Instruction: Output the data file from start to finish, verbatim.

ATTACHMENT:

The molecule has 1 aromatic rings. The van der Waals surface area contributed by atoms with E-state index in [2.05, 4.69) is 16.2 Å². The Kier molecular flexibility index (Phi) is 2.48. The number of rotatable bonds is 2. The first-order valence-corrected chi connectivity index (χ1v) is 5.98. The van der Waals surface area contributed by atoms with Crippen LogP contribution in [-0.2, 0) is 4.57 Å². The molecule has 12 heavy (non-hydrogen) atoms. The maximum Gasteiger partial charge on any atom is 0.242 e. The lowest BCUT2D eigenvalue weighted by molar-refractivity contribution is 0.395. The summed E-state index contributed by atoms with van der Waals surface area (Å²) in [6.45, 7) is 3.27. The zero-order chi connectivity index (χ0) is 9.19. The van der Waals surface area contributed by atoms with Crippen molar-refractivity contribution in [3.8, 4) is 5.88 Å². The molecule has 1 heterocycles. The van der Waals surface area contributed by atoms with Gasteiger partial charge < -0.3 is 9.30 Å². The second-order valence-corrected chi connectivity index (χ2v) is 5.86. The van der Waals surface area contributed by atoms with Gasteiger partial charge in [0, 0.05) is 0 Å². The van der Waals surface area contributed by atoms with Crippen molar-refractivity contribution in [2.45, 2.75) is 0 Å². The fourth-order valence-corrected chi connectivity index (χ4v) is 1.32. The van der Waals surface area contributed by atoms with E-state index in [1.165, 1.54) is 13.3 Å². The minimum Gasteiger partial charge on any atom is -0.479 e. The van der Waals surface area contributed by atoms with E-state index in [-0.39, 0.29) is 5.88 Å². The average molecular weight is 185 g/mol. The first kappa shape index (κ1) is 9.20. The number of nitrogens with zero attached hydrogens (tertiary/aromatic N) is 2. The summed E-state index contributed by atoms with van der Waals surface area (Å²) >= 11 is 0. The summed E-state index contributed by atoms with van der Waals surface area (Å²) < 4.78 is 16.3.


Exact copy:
The molecule has 1 aromatic rings. The van der Waals surface area contributed by atoms with E-state index in [2.05, 4.69) is 16.2 Å². The Kier molecular flexibility index (Phi) is 2.48. The number of rotatable bonds is 2. The first-order valence-corrected chi connectivity index (χ1v) is 5.98. The van der Waals surface area contributed by atoms with Crippen LogP contribution in [-0.2, 0) is 4.57 Å². The molecule has 12 heavy (non-hydrogen) atoms. The maximum Gasteiger partial charge on any atom is 0.242 e. The lowest BCUT2D eigenvalue weighted by molar-refractivity contribution is 0.395. The summed E-state index contributed by atoms with van der Waals surface area (Å²) in [6.45, 7) is 3.27. The zero-order chi connectivity index (χ0) is 9.19. The van der Waals surface area contributed by atoms with Crippen molar-refractivity contribution in [3.8, 4) is 5.88 Å². The molecule has 1 heterocycles. The van der Waals surface area contributed by atoms with Gasteiger partial charge < -0.3 is 9.30 Å². The second-order valence-corrected chi connectivity index (χ2v) is 5.86. The van der Waals surface area contributed by atoms with Gasteiger partial charge in [0, 0.05) is 0 Å². The van der Waals surface area contributed by atoms with Crippen molar-refractivity contribution in [2.45, 2.75) is 0 Å². The fourth-order valence-corrected chi connectivity index (χ4v) is 1.32. The van der Waals surface area contributed by atoms with E-state index in [1.165, 1.54) is 13.3 Å². The minimum Gasteiger partial charge on any atom is -0.479 e. The van der Waals surface area contributed by atoms with E-state index in [-0.39, 0.29) is 5.88 Å². The average molecular weight is 185 g/mol. The first kappa shape index (κ1) is 9.20. The number of nitrogens with zero attached hydrogens (tertiary/aromatic N) is 2. The summed E-state index contributed by atoms with van der Waals surface area (Å²) >= 11 is 0. The summed E-state index contributed by atoms with van der Waals surface area (Å²) < 4.78 is 16.3.